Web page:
We had the very sad withdrawal of Tony Vidmar from the squad on Tuesday. That must have been pretty heartbreaking, given the service he has given to the national team?
For me it was shattering, because I first played with him in 1991 against England, which I think was his first game and when I was captain at NAC Breda in Holland (where Tony currently plays), the club was looking for a left back and I recommended Tony highly and he came across. We basically lived in each other-s pockets for two years and we are very good friends. As a coach for the last five or six years, he has been an absolute dream to coach, as he is consummate professional, but most importantly what we will miss with Tony, is not just his experience but his adaptability. We have played him right across the backline in the national team and he can fill all roles just as good as each other. People will look back at certain campaigns and there is something they always remember. In 1993 it was Maradona, 1997 it was the Iran game after leading 2-0, while in 2001 the picture most would have in there heads, is the picture of Tony on the front page of the newspapers walking from the field in tears.
He actually thought that was his last chance at playing in a World Cup finals, didn-t he?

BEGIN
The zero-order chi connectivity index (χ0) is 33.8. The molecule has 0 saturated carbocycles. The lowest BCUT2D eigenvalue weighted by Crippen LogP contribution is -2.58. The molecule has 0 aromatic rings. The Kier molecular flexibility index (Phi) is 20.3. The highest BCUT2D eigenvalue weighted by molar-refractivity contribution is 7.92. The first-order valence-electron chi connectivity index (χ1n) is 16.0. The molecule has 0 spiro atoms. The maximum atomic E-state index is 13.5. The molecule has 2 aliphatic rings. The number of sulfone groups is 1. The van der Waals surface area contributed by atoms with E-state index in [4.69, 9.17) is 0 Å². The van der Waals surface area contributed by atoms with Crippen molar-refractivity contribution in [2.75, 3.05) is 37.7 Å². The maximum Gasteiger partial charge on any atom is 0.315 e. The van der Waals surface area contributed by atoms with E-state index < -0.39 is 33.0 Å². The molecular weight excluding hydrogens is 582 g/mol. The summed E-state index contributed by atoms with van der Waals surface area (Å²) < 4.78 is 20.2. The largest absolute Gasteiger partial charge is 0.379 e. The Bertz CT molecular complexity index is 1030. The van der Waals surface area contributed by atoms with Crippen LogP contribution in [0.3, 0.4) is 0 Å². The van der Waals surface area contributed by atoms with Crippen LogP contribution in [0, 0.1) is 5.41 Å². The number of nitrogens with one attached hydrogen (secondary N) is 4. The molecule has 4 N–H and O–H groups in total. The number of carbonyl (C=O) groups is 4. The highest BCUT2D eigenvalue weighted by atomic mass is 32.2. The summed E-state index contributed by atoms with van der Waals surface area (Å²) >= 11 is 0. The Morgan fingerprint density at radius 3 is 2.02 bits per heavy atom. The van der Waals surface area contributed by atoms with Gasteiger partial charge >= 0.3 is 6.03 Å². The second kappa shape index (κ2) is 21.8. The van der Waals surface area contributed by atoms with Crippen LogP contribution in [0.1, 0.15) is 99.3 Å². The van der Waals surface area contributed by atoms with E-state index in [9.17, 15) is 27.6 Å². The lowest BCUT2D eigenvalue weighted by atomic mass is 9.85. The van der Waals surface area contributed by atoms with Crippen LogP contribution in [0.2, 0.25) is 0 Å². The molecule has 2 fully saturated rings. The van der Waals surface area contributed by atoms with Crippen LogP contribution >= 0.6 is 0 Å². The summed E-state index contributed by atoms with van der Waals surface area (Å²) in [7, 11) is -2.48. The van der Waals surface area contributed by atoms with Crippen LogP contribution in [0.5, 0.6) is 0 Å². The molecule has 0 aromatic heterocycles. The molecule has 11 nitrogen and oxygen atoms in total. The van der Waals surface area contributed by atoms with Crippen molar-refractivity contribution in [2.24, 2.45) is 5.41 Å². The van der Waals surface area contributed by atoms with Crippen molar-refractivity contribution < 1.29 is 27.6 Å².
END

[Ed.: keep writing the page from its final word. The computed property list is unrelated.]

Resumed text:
I actually talked him out of retiring, because there was still a long way to go and I didn-t want to see him make a decision he would regret later. I constantly in talk with Tony not to retire and if anyone, he deserved to go the World Cup, as much or if not more than any of the players, because he has been a great ambassador for the game, always one of the first ones to put his hands to play for Australia. My lasting memory of Tony as a player, was the penalty shootout (against Uruguay), where (Marco) Bresciano was supposed to take our third penalty was injured. Guus asked to go and sort out the penalty takers and a few of the other players who I asked didn-t fancy, which is very normal in that situation, and you don-t want them to if they are not confident. But Tony said ‘I will take it, its payback time- and that was his night of redemption and all Australians should be proud that he played for our national team.
Has he got the character to overcome this condition (irregular heart beat) and do you think he will play again?
I don-t think Tony will want to finish this way. He will want to finish his way and in the immediate future, medically it-s down to what he discusses with the doctors and what can be done. I am pretty sure he would like to come back and have one last season in the Hyundai A-League and finish it his way and not in a bad way.
Finally, is this squad good enough to get us past at least the first round and hopefully much further into the tournament?
People often ask me what success is. What success is, we go away with a positive attitude, be confident and we all play as a team to the best of our ability. If we do that then anything is possible. I think we have the players that can physically handle a big tournament; they won-t be overawed, for example Viduka and Schwarzer have just played in a UEFA Cup final, Harry (Kewell) is playing in a FA Cup final on the weekend, so it doesn-t get much bigger than that. As long as we reach our potential as a team, whatever happens results wise, will it be deemed a success.